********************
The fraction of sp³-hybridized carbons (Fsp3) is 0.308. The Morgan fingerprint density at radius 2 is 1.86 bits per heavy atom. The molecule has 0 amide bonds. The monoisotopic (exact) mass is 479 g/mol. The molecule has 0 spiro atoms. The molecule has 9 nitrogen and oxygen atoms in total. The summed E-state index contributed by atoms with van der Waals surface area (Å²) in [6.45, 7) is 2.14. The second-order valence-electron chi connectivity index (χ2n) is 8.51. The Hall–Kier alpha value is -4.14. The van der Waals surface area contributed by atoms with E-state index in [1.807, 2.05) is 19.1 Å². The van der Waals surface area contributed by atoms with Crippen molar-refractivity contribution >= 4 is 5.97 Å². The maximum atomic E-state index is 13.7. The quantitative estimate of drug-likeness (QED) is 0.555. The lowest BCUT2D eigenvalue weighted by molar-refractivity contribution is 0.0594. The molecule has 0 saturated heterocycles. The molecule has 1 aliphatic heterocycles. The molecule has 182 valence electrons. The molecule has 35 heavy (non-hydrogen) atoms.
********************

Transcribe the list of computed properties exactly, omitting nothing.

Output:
The fraction of sp³-hybridized carbons (Fsp3) is 0.308. The Morgan fingerprint density at radius 2 is 1.86 bits per heavy atom. The molecule has 0 amide bonds. The monoisotopic (exact) mass is 479 g/mol. The molecule has 0 spiro atoms. The molecule has 9 nitrogen and oxygen atoms in total. The summed E-state index contributed by atoms with van der Waals surface area (Å²) in [6.45, 7) is 2.14. The second-order valence-electron chi connectivity index (χ2n) is 8.51. The Hall–Kier alpha value is -4.14. The van der Waals surface area contributed by atoms with E-state index in [1.807, 2.05) is 19.1 Å². The van der Waals surface area contributed by atoms with Crippen molar-refractivity contribution >= 4 is 5.97 Å². The maximum atomic E-state index is 13.7. The quantitative estimate of drug-likeness (QED) is 0.555. The lowest BCUT2D eigenvalue weighted by molar-refractivity contribution is 0.0594. The molecule has 0 saturated heterocycles. The molecule has 1 aliphatic heterocycles. The molecule has 182 valence electrons. The molecule has 35 heavy (non-hydrogen) atoms.